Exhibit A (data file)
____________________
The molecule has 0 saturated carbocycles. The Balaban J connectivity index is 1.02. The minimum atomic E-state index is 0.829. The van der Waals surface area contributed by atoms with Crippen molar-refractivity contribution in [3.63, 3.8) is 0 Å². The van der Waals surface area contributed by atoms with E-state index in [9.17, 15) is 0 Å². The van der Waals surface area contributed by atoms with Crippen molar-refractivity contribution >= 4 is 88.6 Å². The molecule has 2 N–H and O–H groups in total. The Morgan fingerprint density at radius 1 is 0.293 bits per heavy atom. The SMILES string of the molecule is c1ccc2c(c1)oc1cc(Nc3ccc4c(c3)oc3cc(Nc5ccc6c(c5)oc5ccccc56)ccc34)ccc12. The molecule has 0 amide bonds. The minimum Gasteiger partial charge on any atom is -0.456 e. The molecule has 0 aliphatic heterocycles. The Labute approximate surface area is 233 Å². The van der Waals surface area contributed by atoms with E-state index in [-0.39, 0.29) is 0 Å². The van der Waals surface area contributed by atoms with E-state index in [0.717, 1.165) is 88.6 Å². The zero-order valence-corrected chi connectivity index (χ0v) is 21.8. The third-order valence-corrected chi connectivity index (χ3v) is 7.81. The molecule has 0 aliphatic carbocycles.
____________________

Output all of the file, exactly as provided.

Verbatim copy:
The molecule has 0 saturated carbocycles. The Balaban J connectivity index is 1.02. The minimum atomic E-state index is 0.829. The van der Waals surface area contributed by atoms with Crippen molar-refractivity contribution in [3.63, 3.8) is 0 Å². The van der Waals surface area contributed by atoms with E-state index in [9.17, 15) is 0 Å². The van der Waals surface area contributed by atoms with Crippen molar-refractivity contribution >= 4 is 88.6 Å². The molecule has 2 N–H and O–H groups in total. The Morgan fingerprint density at radius 1 is 0.293 bits per heavy atom. The SMILES string of the molecule is c1ccc2c(c1)oc1cc(Nc3ccc4c(c3)oc3cc(Nc5ccc6c(c5)oc5ccccc56)ccc34)ccc12. The molecule has 0 amide bonds. The minimum Gasteiger partial charge on any atom is -0.456 e. The molecule has 0 aliphatic heterocycles. The Labute approximate surface area is 233 Å². The van der Waals surface area contributed by atoms with E-state index in [-0.39, 0.29) is 0 Å². The van der Waals surface area contributed by atoms with E-state index in [0.717, 1.165) is 88.6 Å². The zero-order valence-corrected chi connectivity index (χ0v) is 21.8. The third-order valence-corrected chi connectivity index (χ3v) is 7.81. The molecule has 0 aliphatic carbocycles.